Re-marrying one's ex

H&W were married for many years, but then 10 years ago they divorced when the marriage broke down. H did not change his Will at the time because ultimately everything would go to their son. (W is some 25 years younger than H.)

5 years ago H&W re-married. Under normal circumstances, H’s old Will would become invalid on marriage, but is that the case when he is re-marrying the same person?

Since the second marriage, H&W have not lived together and would now be described as separated, although they have not divorced. When H dies, will W be able to inherit as a spouse?

Hugh Lask
Harris & Trotter LLP

I do not believe the will survives the marriage to the former spouse.

Unless or until H & W are divorced, W will be entitled to the estate of H under intestacy.

In the circumstances, and as a matter of urgency, H should consider making a will if he does not intend W to receive everything.

Paul Saunders

The will is revoked on marriage irrespective of whether it is marriage for the first time or a remarriage (whether to a former spouse or not).

For intestacy (and IHT) purposes a “spouse” remains a spouse until a decree absolute of divorce is pronounced.

Malcolm Finney

I recall that a decree of judicial separation also used to exclude a spouse from benefitting under intestacy. Does any know if this is still the case?

Even if it is, I believe spouse exemption would still apply for IHT purposes until the decree absolute is pronounced, as Malcolm says.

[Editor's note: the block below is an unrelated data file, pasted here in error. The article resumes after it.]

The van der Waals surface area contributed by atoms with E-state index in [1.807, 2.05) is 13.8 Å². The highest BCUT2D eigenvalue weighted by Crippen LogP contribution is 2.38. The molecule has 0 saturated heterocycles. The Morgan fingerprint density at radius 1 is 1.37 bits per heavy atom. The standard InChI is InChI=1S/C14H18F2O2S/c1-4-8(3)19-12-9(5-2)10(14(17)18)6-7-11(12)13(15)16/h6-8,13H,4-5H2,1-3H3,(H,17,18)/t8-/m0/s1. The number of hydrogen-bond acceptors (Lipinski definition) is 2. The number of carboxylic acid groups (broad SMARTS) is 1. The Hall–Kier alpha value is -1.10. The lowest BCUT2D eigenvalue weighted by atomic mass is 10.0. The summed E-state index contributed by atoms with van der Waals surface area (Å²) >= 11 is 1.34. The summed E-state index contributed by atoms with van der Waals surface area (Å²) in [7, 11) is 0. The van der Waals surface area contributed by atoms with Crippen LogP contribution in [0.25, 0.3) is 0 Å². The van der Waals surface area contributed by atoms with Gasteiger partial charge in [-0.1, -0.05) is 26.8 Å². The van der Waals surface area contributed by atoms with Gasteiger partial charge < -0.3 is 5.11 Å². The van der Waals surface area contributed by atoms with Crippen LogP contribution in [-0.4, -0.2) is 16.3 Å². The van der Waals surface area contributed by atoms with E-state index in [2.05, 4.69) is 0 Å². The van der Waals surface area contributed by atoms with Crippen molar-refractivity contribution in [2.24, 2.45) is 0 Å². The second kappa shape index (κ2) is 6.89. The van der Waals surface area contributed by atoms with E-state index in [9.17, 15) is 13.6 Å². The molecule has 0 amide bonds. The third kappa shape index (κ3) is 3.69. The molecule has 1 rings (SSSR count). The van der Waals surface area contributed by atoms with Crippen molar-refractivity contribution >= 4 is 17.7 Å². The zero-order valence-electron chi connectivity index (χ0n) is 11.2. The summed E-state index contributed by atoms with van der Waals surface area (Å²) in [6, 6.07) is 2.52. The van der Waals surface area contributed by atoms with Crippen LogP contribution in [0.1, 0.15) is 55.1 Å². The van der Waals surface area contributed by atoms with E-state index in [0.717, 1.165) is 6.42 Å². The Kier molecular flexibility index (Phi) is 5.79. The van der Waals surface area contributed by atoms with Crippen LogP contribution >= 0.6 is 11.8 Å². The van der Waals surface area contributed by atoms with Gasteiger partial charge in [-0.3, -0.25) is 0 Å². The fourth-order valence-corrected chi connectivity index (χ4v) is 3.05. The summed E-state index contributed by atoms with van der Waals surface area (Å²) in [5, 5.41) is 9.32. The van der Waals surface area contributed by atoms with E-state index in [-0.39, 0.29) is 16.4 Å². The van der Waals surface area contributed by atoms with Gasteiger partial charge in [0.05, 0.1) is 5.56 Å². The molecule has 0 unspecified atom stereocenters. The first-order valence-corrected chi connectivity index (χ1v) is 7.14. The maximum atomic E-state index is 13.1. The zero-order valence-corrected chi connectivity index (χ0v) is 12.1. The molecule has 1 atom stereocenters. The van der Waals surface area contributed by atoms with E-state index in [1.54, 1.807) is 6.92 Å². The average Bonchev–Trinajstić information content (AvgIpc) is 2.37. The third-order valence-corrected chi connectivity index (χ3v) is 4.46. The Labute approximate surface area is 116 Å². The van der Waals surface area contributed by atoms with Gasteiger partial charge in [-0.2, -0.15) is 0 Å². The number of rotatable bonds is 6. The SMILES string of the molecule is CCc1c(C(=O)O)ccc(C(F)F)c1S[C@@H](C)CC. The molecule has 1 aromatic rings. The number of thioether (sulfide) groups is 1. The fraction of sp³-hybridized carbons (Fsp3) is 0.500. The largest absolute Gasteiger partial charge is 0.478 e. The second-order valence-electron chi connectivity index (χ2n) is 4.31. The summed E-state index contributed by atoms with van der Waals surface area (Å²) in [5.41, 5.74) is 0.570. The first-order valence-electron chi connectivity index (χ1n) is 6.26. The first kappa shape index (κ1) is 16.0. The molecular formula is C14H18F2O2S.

Paul Saunders

Whilst I agree with Paul and Malcolm, I am intrigued by Hugh’s final line. I claim no expertise in matrimonial law - but wonder if the second marriage was never consummated whether this could be considered void or voidable - and if so would it still count as a marriage capable of revoking a will [and/or giving rights under intestacy]?

Kevin Mullen

According to the government web site (, other than for same-sex couples non-consummation can be grounds for a marriage to be declared void and annulled.

However, until (or unless) it is declared void, such a marriage will continue. A marriage can only be annulled during the joint lifetime of the parties so that if it has not been annulled before death it remains a valid marriage.

Paul Saunders

Kevin makes an interesting point and one I considered (albeit perhaps not in great detail) sometime ago.

I would assume that the re-marriage would not be void as prescribed in MCA 1973 s.11. However, lack of consummation would cause it to be voidable (MCA 1973 s.12). However, a voidable marriage remains a valid marriage until annulled by a degree of nullity (MCA 1973 s. 16).

Thus, assuming the marriage may qualify as voidable, until it is annulled it would stand and thus revoke any earlier executed will.

Were the marriage to be void ab initio then the will would be revoked without the strict need for any decree of nullity.

I re-stress that I am no expert on matrimonial affairs (not even my own).

Malcolm Finney

I think the sequence would be:

(a) following the divorce 10 years ago H’s will would not have been revoked, but it would have applied as if W had died on the date of the decree absolute; effectively depriving her of any interest under the will. The triggering event in the legislation is the making of a Court order dissolving or annulling the marriage. I can’t find anything which would enable this to be retrospectively reversed just because H remarries W.

(b) on remarriage H’s will would have been revoked in its entirety, thus restoring some interest in his estate to W, albeit under the intestacy rules rather than the will. This remains the position unless or until H either makes a new will or H & W get divorced again.

Michael Dew